I shared the below excerpt with the #SalesTruth Book Launch Team over the weekend. The response was so strong and their confessions and frustrations posted in the comments so revealing that I felt compelled to post the excerpt here.
This is out of Chapter 5 – To Win More New Sales Requires Focus on Winning New Sales – in a section titled “Internal Meetings and Account Management Overload Do Not New Sales Make” and follows stories and examples from my clients where salespeople were being tasked with all kinds of responsibilities that kept them from their primary job – selling!
“…Trust that I could fill the rest of this book describing and decrying the non-revenue creating activities I see filling salespeople’s days, weeks, and months. From the record-setting truck salesperson whose business began to slide because he was forced to sacrifice selling hours in order to deliver all the trucks he was selling, to the tech company underperforming sales development rep who was more than happy to spend eight hours decorating for the company Halloween Party. It’s criminal. And if it isn’t a crime, it should be!
Salespeople are the forward-deployed troops, those soldiers on the very front lines – on mission to take new ground, to create new customer relationships and to expand revenue within existing relationships. Assignments and tasks, no matter how important, whether voluntary or mandated, which take them away from their main mission, hurt sales results in the long run.
To the salesperson who wants to start winning more new sales, it is imperative to begin spending the majority of your time executing the activities that actually create new sales. I’m not trying to be funny or condescending; I’m simply holding up a mirror for you. Answering customer service-type emails is not new sales-generating activity. Neither is running out a delivery to a customer. Nor gathering the info necessary to invoice a customer. And volunteering to sit on committees or spending endless hours decorating for company parties is about the biggest waste of time I can imagine. Let your company find others who aren’t responsible for driving top-line revenue to organize team-building events, chair committees, or trim the company Christmas Tree. Everyone (including you and your family) is counting on you to do your primary job and doing it well!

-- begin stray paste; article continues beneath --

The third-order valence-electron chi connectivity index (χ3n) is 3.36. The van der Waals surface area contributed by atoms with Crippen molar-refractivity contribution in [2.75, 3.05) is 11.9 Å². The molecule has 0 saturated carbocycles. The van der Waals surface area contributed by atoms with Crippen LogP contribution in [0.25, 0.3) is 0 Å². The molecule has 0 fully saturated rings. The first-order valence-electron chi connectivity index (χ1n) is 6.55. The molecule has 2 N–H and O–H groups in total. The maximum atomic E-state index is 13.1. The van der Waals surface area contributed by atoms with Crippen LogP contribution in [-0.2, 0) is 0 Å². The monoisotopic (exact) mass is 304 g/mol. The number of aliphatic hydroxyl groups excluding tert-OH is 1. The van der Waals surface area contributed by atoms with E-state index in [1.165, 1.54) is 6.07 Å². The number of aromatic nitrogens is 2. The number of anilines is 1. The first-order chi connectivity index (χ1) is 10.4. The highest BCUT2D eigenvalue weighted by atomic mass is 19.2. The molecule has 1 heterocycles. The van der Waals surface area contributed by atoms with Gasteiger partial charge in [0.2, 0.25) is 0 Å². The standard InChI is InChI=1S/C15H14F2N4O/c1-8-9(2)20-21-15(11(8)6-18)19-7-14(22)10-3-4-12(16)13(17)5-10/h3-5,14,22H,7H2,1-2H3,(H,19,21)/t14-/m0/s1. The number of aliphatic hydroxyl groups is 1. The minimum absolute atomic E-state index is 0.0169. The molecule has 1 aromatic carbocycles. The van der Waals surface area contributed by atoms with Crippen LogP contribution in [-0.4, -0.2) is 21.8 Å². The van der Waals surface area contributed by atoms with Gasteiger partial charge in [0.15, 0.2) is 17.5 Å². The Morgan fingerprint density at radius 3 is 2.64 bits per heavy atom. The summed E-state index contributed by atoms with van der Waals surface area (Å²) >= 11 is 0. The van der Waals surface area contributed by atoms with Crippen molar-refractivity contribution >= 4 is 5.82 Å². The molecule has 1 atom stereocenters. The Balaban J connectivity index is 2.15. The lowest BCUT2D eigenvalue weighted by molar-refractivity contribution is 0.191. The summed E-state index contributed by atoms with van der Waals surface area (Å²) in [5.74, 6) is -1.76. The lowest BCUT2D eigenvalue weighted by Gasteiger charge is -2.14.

The people who preach that sales is service and service is sales are at worst dead wrong, and at best, telling a very incomplete story. I have seen no evidence that over-serving an existing customer, particularly one that is not growable (more on that topic in Chapter 9), drives new revenue. In actuality, the #SalesTruth is that I see the opposite. The salesperson who lives trapped in an account management and service-first mentality is usually at the very bottom of the ranking when it comes to developing new business. My hope is that you will respond to this chapter by taking a long look at your mindset, your calendar, and your priorities. To get serious about increasing sales requires getting serious about where you spend your time and serious about prioritizing high-payoff sales behavior over customer service, account management, or good corporate citizen tasks.
To sales managers frustrated at their teams’ poor performance relative to acquiring new relationships within accounts, acquiring new customers, new market share, or new business in general, I would strongly suggest taking time out from your own normal crazed routine to simply observe how your people spend (waste) their time. Your sales results shortfall might be as easily explained as your sellers having lost sight of their primary job – growing revenue!”
Sales Friends, I challenge you to take 60 seconds while this is fresh in your mind and make a list of the things you are doing (whether by your choice or mandated by your company or boss) that steal your time and energy and distract/divert you from your primary job – driving NEW revenue. Then pick one from that list and commit to doing something about it – whether that be breaking a habit, being quicker to delegate a low-value task to someone else, or maybe you need to have a hard conversation with an executive at your company to share the frustration that is hurting your sales effort.
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